One SLO city resident is done dealing with a sorority in his neighborhood. He emailed a litany of complaints to the city about rush activities at Kappa Kappa Gamma’s (KKG) sorority house on Osos Street, highlighting how Cal Poly’s Greek life sometimes doesn’t mesh well with residential neighborhoods.
The grievance list’s author, who asked that his name be withheld, lamented three years of fall rush activities at
1716 Osos St., which he says have disrupted his neighborhood with excessive noise and a hectic schedule of charter buses chauffeuring recruits to and from the sorority.
“Last year, on one of the final evenings, about 100 of the recruits started screaming and yelling at the top of their lungs for about an hour, as if they were in a football stadium, not in the middle of a quiet neighborhood,” he wrote to the city on Sept. 11. “How could you possibly even contemplate allowing it to happen again this year?”
- PHOTO BY JAYSON MELLOM
- QUIET DOWN: Complaints from a SLO resident about the Kappa Kappa Gamma sorority house on Osos Street raise questions about how Cal Poly Greek life meshes with residential neighborhoods.
The city responded on Sept. 16 by saying it would investigate the matter.
SLO Community Development Director Michael Codron told New Times that the city is in touch with KKG about the recent complaints.
“There is the potential [for violations],” Codron said. “It would be more significant had there been multiple noise complaints, had there been a police response. The main thrust of our efforts is to get compliance.”
The city declined to provide emails to New Times between the city and the sorority without receiving a formal public records request, which New Times filed on Sept. 29.
KKG and its 10 members moved into the former Sanitarium bed and breakfast near the train station in fall 2013. The sorority received one citation for a noise violation in September 2014. During that month, SLO police were dispatched to the house four times on noise complaints and once for a traffic hazard. Police have been called to the house a total of 12 times since fall 2013. Police calls for September 2016 were not available.
Kathryn O’Hagan, coordinator of Fraternity and Sorority Life at Cal Poly, said KKG members make an earnest effort to connect with the neighborhood, respect residents, and work within the rules of their agreement with the city. The 2013 agreement stipulates that the sorority must host no more than 15 people for “routine” gatherings. Any gatherings on site that exceed 15 must be submitted to the city for prior approval. O’Hagan said KKG follows all those conditions and submits its larger events, like those during rush week, to the city for review and approval.
“I work with [KKG] every fall to make sure they are compliant,” O’Hagan said. “That does not mean every neighbor is happy with that. I do know that they try really hard to be good neighbors.”
KKG is one of 36 Greek chapters—not all of which have a house—at Cal Poly, and the number of fraternities and sororities associated with the university is growing. On Sept. 28, the SLO City Planning Commission granted approval for a new Alpha Gamma Delta sorority house at 190 Stenner St. in the Anholm neighborhood.
O’Hagan said the number of students interested in participating in Greek life has increased, which, in turn, necessitates inviting new chapters to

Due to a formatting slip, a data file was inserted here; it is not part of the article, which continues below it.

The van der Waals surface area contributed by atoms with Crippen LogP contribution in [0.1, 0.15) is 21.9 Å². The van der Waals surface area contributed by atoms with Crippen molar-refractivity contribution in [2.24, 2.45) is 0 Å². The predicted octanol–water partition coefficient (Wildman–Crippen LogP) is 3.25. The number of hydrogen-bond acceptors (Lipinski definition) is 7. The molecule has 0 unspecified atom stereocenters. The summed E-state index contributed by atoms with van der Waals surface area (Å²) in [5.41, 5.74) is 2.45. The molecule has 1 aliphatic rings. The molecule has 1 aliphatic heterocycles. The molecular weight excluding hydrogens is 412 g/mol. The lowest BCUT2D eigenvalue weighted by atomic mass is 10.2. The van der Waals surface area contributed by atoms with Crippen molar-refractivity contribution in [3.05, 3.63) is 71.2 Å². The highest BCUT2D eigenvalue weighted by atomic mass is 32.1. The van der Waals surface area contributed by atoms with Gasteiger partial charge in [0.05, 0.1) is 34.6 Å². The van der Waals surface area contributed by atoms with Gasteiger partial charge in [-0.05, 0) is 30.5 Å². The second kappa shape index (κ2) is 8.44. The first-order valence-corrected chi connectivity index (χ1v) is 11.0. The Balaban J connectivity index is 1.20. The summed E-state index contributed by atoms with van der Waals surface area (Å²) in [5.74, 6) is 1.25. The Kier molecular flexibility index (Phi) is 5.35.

Cal Poly. Delta Gamma is the next sorority lined up to join the community in winter 2018.
There is also an eight-year plan to bring in one new fraternity chapter to Cal Poly every two years.
Neighborhood conflict between students and full-time residents is nothing new in SLO. Any student housing embedded in a residential neighborhood presents a potential for conflict, Codron noted.
“It’s the reality of living in a neighborhood where you have different populations,” he said.
The city defines sorority or fraternity houses separately in its zoning code under “group housing” or houses with five or more adult inhabitants. It’s a way to funnel incoming sorority or fraternity houses to appropriate locations. The Planning Commission vets all the new proposals.
“We just try to make sure that, operationally, it works in a way that minimizes the impact to surrounding properties and residents,” Codron said.
Students are encouraged to meet their neighbors face-to-face and provide names and phone numbers to establish a friendly method of accountability.
When good faith collapses, the rules and regulations are already in place and the city has a right to review a sorority or fraternity lease if violations accrue.
Codron said the city has tightened the rules for sororities and fraternities in recent years. Housing agreements with older fraternities have looser regulations than agreements with the newer chapters, like KKG.
Alpha Gamma Delta, the incoming sorority on Stenner Street, was given the same 15-person restriction as KKG for routine gatherings.
“It’s in response to the feedback that we’ve received from the community over the years,” Codron said. “Neighborhood wellness is a very important subject for this city.”
The result of that is many long-established Greek houses don’t have the strict guest cap that others do, which has raised the question of fairness. But O’Hagan encourages students not to look at it that way.
“Policy changes for a reason,” she said. “It’s not stricter, it’s just different.”
The impact of Cal Poly on the local housing supply has been hot topic in the SLO City Council election season. Many of the candidates have taken firm stances that the city should be putting more pressure on Cal Poly to house its students.
Cal Poly’s long-term goal is to house 65 percent of its students on campus. Plans for an on-campus Greek community have been discussed, but haven’t been included in the Cal Poly Master Facilities Plan.
“It’s been a topic of discussion, but no formal plans are underway,” O’Hagan said.
Staff Writer Peter Johnson can be reached at email@example.com.